Rawan Aboud tried to escape Islamic State after the death of her abusive first husband, a militant killed fighting for the group. She was jailed and forced to marry another fighter. When he died, she finally fled.
Now she is interned with fanatic supporters of the violent jihadist group she has sought refuge from since the age of 13.
“I married age 12,” said the Syrian girl, now 18. “My husband then brought me to Raqqa. He beat me and said I was an apostate for trying to leave.”
Thousands of women, especially foreigners who flocked from Europe and North African countries, willingly joined Islamic State, subscribing to its brutal interpretation of Islam and marrying militants.
Some remain ardent supporters of its ideology and live in camps they fled to in eastern Syria which are under the control of the U.S.-backed forces that drove IS from its final piece of territory last month.
But many like Aboud, married off by conservative Muslim families in Syria, Iraq and Lebanon, had no choice.
Aboud, several Syrians and a Lebanese woman also wed as a child to a man who joined IS are now detained alongside its die-hard adherents in a guarded section of al-Hol camp.
Regarded as suspect by Kurdish-led forces that helped defeat the jihadists and persecuted by women they are locked up with, they fear they will rot in detention or face death at the hands of their extreme fellow detainees.
Aboud has spent three months at al-Hol along with more than 60,000 people who fled the battle for Baghouz, the final shred of populated territory that Islamic State had held until its defeat there last month.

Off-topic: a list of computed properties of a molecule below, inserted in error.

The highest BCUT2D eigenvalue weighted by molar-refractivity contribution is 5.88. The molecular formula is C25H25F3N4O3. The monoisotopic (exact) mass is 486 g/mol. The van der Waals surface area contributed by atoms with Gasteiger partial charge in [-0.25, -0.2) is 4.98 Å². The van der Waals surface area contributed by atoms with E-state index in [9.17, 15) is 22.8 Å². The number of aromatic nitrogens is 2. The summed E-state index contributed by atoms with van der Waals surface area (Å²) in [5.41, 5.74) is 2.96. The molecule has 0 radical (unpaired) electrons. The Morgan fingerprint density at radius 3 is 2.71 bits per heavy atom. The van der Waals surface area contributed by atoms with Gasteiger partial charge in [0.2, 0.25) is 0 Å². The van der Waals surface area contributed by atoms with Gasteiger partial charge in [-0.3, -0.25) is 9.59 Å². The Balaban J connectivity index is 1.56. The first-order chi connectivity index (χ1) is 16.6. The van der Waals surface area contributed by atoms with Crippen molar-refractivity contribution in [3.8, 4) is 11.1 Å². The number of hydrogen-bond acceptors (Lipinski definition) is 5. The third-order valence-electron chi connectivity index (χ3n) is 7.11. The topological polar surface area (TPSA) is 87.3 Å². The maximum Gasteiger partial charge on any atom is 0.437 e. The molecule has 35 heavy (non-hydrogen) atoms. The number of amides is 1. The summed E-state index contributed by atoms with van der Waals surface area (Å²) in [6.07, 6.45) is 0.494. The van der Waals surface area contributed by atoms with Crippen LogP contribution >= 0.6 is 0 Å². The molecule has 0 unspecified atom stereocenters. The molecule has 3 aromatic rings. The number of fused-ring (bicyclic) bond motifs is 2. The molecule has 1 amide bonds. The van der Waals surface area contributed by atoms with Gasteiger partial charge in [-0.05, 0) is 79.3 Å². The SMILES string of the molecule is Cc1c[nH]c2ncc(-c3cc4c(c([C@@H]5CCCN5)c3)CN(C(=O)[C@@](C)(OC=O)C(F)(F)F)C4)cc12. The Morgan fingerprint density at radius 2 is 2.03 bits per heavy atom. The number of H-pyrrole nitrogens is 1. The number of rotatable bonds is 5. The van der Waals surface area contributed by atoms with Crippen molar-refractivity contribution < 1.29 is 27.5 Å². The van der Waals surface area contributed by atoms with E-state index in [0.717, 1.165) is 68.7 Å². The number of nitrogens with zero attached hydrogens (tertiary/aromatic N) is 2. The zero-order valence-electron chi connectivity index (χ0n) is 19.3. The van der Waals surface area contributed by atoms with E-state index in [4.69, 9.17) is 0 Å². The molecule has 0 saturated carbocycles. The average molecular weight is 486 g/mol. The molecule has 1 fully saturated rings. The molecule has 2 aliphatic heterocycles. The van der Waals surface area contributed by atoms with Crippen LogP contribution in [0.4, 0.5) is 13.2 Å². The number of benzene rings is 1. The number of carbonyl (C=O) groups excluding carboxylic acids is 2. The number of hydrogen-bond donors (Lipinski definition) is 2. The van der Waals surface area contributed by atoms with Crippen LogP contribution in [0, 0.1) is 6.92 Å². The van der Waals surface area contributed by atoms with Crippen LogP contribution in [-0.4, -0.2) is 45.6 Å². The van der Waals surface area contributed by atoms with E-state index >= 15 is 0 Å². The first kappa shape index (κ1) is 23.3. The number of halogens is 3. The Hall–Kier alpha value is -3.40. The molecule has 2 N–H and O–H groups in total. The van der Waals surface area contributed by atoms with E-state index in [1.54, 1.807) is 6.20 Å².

In an interview with Reuters this month, she wore a green coat, fingerless gloves and eye make-up behind her veil, which she only wears to avoid drawing the attention of IS supporters.
She used the pejorative acronym Daesh for IS, rather than “dawla”, Arabic for state, which many in the camp still use. She said her husbands were dead, not martyred, as slain militants are usually described by supporters.
“My first husband was killed fighting three years ago, thank God.”
Aboud tried to flee IS territory and was jailed in its Raqqa stronghold. When the U.S. coalition began bombing the city, her nine-month-old daughter was killed. Militants moved her and other women from town to town as they retreated, and married her to another fighter who also killed several months ago.
She then escaped with her other daughter, now four.
They face an uncertain future.
“I want to go to my family in Idlib. But right now I’d settle for just another part of the camp, away from the foreigners. Somewhere I can use a phone,” she said.
The security forces that guard al-Hol have denied her requests to move, she said. “They keep saying tomorrow and asking, why did you marry an IS fighter.”
The Kurdish-led Syrian Democratic Forces (SDF) that run the camp did not immediately respond to a request for comment on her detention.
“SWINE AND INFIDELS”
“Because I fled and how I dress, the other women call me an infidel. They throw stones at me. When I queue for water, they say this isn’t a line for Syrians.”
Amal Susi, the Lebanese woman in the same section of the camp, complained of similar treatment and feared never returning home.
The 20-year-old surrendered herself and her two children in 2017 to the SDF after her husband was killed in Raqqa. Months later she was returned to IS territory in a prisoner swap, she said. “It was back to zero,” she said.
Her husband took her as a teenager to Syria to live in Islamic State’s self-declared caliphate.
Susi is also waiting to be transferred to another section of the camp. “Those of us forced to come should get to leave. IS supporters call us swine and infidels, say we’re spies for the Kurds, and assault us.”
The SDF is struggling to cope with the number of suspected militants and supporters languishing in detention centres and camps while some Western countries refuse to allow their citizens to return.
Most Syrians and Iraqis roam al-Hol camp separately from foreign women who are guarded by the SDF. Many foreigners use derogatory jihadist terms against non-extremists and blame their plight solely on Islamic State’s enemies.
Aboud, Susi and many others hope to get as far away from them as possible.
“We’re not rid of Daesh. They’ve basically moved the Islamic State here, that’s what they believe. They say we’ll build it again right here. The camp is under their control,” Susi said.